Boyer “Apollo” from Three Olympians
Sibelius Violin Concerto
Brahms Symphony No. 1

Brahms was hailed by Schuman as “the rightful heir to the mantle of Beethoven.” His First Symphony is a worthy successor with its dramatic strength, lyrical power and triumphant soundscape – it is arguably one of the greatest first symphonies ever written. Composer-in-Residence Peter Boyer’s vibrant universe of sound takes center stage with Apollo and Grammy Award nominated artist Caroline Goulding performs the Sibelius Violin Concerto, which contrasts the dark, dreamy and reflective with an air of passionate urgency, gypsy dance and boundless virtuosity.

Pasadena Star News - “Muñoz’s athletic, albeit stylish conducting style was infectiously exuberant and the orchestra was razor-sharp in its playing, a foretaste of things to come.”

Cincinnati Inquirer - “Muñoz led with fluid motions, he inspired precise atmospheric playing, and every gesture made musical sense…Clearly, this is a major talent in the making.”

Gramophone - “A precociously gifted virtuoso…Goulding is a violinist of impressive technical polish and musical maturity.”

February 9, 2013
Nicholas McGegan, Conductor
Yulia Van Doren, Soprano
Donald Foster, Clarinet

Mozart Clarinet Concerto
Mahler Symphony No. 4

Many a love affair with the symphonies of Mahler has begun with his Fourth. Grammy Award nominated conductor Nicolas McGegan returns to lead the warmly lyrical “Sunlit Symphony”, an optimistic look at a golden age of innocence through a child’s song of a heavenly life at the gates of paradise. Known for his aural luxuriance, charismatic playfulness and utmost musicianship, McGegan delivers this sonic masterpiece as only he can. Making his Pasadena Symphony debut, acclaimed Principal Clarinet Donald Foster plays Mozart’s beloved Clarinet Concerto – ethereal, playful and deeply moving.

Los Angeles Times - “If Nicholas McGegan is conducting, closing your eyes means missing something vital. Musicians respond instantly and the music springs into life and stays alive…”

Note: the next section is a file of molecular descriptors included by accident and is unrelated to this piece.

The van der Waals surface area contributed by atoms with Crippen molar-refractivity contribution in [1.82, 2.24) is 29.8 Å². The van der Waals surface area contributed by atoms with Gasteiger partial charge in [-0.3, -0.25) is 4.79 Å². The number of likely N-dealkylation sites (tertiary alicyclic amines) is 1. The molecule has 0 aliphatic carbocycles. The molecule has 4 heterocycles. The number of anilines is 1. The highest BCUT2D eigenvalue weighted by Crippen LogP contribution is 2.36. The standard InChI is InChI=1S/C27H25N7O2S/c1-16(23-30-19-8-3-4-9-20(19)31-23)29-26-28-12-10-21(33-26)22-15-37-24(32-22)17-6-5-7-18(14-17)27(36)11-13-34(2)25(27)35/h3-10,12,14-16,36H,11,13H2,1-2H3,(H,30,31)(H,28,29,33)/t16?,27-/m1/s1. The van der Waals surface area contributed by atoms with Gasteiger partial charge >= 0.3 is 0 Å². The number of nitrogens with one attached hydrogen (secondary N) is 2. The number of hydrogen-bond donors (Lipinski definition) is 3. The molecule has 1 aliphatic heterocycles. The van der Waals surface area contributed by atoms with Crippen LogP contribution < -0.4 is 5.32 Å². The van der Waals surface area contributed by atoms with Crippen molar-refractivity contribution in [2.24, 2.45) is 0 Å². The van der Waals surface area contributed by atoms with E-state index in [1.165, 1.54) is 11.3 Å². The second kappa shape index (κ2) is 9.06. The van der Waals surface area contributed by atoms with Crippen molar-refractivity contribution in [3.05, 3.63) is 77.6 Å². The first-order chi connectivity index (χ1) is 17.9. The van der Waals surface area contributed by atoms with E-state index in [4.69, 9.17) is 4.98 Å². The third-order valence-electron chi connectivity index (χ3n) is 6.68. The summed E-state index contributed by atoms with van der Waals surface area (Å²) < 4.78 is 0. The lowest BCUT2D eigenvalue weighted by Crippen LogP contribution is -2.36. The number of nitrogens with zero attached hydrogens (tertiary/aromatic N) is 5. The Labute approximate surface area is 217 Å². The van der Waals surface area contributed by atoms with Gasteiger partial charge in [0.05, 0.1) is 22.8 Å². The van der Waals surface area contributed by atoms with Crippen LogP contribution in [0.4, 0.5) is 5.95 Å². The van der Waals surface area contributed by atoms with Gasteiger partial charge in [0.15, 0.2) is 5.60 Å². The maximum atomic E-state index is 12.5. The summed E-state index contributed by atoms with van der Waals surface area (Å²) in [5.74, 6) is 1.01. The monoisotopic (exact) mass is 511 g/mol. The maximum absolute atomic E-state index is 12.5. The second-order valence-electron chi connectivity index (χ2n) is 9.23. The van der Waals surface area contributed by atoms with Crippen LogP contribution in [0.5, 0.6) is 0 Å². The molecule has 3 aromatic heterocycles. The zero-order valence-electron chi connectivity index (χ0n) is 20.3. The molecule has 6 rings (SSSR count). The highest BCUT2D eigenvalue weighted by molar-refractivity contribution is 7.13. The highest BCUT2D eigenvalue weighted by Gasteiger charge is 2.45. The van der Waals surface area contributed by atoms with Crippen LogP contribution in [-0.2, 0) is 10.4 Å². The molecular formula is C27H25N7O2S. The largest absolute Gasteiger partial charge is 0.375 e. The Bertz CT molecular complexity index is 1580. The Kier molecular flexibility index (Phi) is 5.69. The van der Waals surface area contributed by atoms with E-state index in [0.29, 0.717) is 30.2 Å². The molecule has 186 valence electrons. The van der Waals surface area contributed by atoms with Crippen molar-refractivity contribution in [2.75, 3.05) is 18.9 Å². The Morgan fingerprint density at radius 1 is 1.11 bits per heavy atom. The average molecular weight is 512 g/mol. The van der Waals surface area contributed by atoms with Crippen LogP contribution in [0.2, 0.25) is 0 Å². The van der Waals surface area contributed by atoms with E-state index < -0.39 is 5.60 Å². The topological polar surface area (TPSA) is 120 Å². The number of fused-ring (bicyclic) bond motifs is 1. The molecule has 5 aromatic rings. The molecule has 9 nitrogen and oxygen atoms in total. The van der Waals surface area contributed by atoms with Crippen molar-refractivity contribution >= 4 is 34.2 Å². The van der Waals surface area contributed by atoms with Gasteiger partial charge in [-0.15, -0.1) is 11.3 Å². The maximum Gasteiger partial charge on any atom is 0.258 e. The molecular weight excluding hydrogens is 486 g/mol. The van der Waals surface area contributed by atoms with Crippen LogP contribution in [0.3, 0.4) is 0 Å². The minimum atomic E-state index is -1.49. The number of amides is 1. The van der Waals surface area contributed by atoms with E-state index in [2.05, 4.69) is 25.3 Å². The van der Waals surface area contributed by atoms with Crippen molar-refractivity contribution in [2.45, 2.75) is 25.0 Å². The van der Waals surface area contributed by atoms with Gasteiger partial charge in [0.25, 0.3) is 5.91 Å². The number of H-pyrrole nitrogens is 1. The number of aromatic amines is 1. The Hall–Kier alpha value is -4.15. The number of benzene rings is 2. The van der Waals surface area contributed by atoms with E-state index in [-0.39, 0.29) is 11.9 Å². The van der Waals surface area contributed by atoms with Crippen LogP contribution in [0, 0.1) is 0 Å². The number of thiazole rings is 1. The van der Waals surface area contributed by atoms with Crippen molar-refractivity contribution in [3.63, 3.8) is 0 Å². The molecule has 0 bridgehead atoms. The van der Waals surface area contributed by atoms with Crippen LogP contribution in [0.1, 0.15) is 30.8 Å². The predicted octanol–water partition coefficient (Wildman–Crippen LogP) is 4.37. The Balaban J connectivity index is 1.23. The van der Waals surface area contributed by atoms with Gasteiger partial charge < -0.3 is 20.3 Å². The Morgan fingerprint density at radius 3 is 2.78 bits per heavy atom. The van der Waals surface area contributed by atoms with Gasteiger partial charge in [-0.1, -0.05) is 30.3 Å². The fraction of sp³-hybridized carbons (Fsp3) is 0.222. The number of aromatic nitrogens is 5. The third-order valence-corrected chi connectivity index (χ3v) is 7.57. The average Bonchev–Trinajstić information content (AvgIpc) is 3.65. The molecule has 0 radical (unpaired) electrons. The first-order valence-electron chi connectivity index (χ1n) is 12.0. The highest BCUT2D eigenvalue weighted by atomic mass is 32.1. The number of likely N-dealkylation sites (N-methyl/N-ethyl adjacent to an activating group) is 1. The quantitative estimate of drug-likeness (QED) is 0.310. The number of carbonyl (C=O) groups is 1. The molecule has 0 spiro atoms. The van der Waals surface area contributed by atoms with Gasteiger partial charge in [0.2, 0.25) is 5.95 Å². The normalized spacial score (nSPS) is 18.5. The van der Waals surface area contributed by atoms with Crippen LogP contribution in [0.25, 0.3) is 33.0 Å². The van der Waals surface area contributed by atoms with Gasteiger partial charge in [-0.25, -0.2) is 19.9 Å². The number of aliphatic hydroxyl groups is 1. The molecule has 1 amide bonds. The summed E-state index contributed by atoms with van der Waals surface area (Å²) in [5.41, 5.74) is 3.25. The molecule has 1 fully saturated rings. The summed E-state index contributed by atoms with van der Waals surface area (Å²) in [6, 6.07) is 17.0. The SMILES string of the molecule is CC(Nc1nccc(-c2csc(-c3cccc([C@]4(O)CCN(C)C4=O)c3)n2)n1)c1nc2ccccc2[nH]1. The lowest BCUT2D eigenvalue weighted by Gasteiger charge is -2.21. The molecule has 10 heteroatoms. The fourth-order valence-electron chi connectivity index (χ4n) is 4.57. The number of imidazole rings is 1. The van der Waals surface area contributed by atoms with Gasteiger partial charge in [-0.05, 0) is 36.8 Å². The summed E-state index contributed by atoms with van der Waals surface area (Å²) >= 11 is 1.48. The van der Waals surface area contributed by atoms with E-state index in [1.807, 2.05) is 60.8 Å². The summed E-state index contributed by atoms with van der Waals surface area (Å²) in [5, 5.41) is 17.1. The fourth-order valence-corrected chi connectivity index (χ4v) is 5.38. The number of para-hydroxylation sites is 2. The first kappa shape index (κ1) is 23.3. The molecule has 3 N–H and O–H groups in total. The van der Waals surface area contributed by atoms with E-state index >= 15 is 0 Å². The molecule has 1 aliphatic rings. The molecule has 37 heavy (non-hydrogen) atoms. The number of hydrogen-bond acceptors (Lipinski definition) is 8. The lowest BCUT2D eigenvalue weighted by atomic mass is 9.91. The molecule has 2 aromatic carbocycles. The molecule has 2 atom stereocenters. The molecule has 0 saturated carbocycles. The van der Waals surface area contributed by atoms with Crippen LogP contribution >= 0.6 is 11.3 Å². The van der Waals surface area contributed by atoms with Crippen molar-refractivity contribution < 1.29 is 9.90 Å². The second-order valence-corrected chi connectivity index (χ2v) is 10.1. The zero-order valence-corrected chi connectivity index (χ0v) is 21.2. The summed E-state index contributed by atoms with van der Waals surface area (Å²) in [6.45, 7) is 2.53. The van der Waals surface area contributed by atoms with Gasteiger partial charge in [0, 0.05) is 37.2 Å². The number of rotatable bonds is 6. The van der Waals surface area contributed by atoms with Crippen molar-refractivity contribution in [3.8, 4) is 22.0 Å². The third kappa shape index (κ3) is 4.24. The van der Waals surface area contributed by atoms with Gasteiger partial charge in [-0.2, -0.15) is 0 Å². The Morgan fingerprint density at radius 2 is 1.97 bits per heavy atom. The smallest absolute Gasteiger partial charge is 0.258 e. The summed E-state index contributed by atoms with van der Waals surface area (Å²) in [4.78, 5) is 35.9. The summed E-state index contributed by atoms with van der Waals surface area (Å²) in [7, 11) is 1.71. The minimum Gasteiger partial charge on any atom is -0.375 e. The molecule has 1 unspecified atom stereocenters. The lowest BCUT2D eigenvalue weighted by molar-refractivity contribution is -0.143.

Los Angeles Times - “He conducts without a baton, excitedly scooping the music up with his hands and arms…. McGegan led with characteristic flair, punching out rhythms and merrily getting maximum ping for his buck.”

The Financial Times - “…Van Doren sang gloriously, with subtle inflection, dynamic sensitivity and spunky charm…”

April 27, 2013
Jose-Luis Gomez, Conductor
Peter Boyer, Composer-in Residence & Conductor
Chee-Yun, Violin

Boyer Festivities
Tchaikovsky Violin Concerto
Borodin In the Steppes of Central Asia
Boyer Symphony No. 1 (world premiere)

Superstar violinist Chee-Yun is “a talented instrumentalist, with the kind of high-gloss tone that pulls sensuously at the listener’s ear,” raves New York Times. A perfect match for the intensely passionate music of Tchaikovsky’s personal love letter – his indelible Violin Concerto. Jose Luis Gomez, winner of the Georg Solti conducting prize, leads the orchestra in Borodin’s majestic landscape of central Asia. Plus, the world premiere of Composer-in-Residence Peter Boyer’s Symphony No. 1 conducted by the composer himself – a grand finale to Pasadena Symphony’s 85th anniversary season!

Strings Magazine - “Chee-Yun has the poise and natural self-confidence of a seasoned veteran and born performer. Her technique is brilliant and utterly secure, her tone like butter, smooth, rich and flawless.”

To purchase tickets, visit or call (626) 793-7172.

Pasadena Symphony and POPS